Trip to Sugar Factory, Rice Castle, and historical town of Lukang

Went to Lugang, Taiwan on January 24, 2011

Last Saturday we went on a bus tour to some interesting places on west coast of Taiwan. That part of Taiwan has more signs of traditional rural life. Indeed, we visited old sugar factory, the Rice Castle in which Museum of rice is situated, and a historical town of Lukang which was a major seaport a long time ago.

We gathered at 7AM near ITRIтАЩs main office and went on 3 buses. It is so nice that ITRI sponsors many trips throughout the year, it makes it possible to see the real life on Taiwan for a small pay (around 10USD). As it was still early in the morning people were chewing their breakfast as the bus got out of ITRIтАЩs gate. The organizers gave us sandwiches and drinks, which was a nice surprise.

After some time we arrived to the sugar factory. Its main attraction is the narrow gauge railroad used to carry sugar from fields to the factory. We enjoyed our half and hour ride on this railroad. I got a chance to try local seafood called Mantis shrimp (pictured above) which is neither shrimp nor mantis. So it is indeed something special and it tastes so good!

Then we went to a lunch even though it was still pretty early. Lunches in Taiwan are known for their longevity and abundance. During the lunch people are divided into groups of 8-10 people which sit at a round table. They share meals which are served one after another. We probably had around 10 meals. After that we went to the Rice Castle to try out some rice products as if we were still hungry!

At the Rice Castle we had an amazing DIY activity. We had to cook our own rice snack. This video shows the process. After we cooked the snack we ate it. So tasty! Then we proceeded to the museum and the guide explained how the rice was grown in Taiwan (from rural methods to industrial-scale process). Of course, there are many ways in which you can grow, clean, and store the rice, and this is why there are so many varieties of it. Obviously, rice is an essential part of Chinese culture, pretty much as important as green tea.

Then we went to Lukang. It has some historical streets but when we arrived there it was already getting dark, which means this is night market time. There were so many things to buy! Local foods, ice creams, breads, seafood, but we have spent the whole day eating! So I did not eat anything except delicious ice cream!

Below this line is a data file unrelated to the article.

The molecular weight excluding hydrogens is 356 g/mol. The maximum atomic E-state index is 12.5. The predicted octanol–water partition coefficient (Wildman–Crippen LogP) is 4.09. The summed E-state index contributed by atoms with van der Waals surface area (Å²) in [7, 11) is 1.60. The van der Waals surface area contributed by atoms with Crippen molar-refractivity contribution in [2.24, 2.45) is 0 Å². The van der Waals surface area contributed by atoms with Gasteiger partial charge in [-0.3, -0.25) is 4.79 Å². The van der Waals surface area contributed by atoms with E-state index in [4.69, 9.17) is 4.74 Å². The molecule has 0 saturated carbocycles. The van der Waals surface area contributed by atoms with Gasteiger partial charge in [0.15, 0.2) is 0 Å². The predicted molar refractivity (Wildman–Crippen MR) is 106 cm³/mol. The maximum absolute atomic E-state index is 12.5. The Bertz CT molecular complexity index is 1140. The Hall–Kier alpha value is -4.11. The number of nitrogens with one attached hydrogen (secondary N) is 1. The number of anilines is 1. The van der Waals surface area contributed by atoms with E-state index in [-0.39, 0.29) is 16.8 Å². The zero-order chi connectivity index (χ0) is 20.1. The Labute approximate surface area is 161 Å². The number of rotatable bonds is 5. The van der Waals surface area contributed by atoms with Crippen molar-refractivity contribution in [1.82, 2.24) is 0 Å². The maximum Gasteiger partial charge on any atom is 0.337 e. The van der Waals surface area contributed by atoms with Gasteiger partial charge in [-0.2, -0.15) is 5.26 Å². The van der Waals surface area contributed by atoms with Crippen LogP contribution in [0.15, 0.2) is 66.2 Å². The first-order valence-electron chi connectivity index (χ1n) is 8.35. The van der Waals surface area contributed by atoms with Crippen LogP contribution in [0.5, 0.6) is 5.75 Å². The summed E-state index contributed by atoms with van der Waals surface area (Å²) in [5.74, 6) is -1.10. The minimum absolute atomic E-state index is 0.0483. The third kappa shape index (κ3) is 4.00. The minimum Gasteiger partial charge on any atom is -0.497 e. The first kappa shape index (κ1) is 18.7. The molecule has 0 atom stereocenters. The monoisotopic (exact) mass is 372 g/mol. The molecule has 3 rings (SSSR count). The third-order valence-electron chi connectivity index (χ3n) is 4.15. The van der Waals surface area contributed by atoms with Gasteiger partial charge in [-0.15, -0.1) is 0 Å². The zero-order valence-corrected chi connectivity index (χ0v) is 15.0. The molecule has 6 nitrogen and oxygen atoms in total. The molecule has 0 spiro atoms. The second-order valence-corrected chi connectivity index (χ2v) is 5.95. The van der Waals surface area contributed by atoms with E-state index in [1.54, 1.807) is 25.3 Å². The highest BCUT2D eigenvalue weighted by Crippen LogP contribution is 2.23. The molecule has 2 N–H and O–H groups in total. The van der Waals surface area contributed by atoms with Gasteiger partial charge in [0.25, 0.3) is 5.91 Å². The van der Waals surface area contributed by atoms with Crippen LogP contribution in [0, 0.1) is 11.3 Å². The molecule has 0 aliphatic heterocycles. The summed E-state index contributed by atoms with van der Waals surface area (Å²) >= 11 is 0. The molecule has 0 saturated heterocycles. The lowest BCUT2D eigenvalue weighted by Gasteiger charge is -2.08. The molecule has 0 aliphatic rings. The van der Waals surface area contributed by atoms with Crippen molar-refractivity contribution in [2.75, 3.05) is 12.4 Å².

The town is known for its temple which is also pretty old. On the streets it was possible to buy many interesting souvenirs, for example old Chinese coins. I bought a few coins from 18th and 19th centuries, as well as one coin which age is estimated as 800 years old. Modern people cannot read the characters written on it, because they belong to some dialect of Chinese, maybe Mongolian language.

I also bought a few massage combs, Chinese bells, and a vase in the shape of lantern. Also, earlier during the day I bought rice tea in the Rice castle. It is such an wonderful drink (I tried it before buying). It reminds me of hot cocoa drink because of its taste. I guess it is made of milk and rice, so it is not exactly a tea. But maybe there are some green tea components in it as well, I could not detect them, though.

At around 6PM we left Lukang and headed back to Hsinchu. What a wonderful trip it was! Every county in Taiwan has its own taste, despite the fact that Taiwan is not a big country. It is interesting how it was possible to preserve different local cultures in such a global village as our world is nowadays. To a certain extent, this reminds me of Europe before it became Eurozone, when it was just like this тАУ each county was a different place. So after visiting this part of Taiwan I can firmly tell that globalization has not destroyed traditions of Taiwan. It is still a society with its roots in its history, which makes their lives so much fun.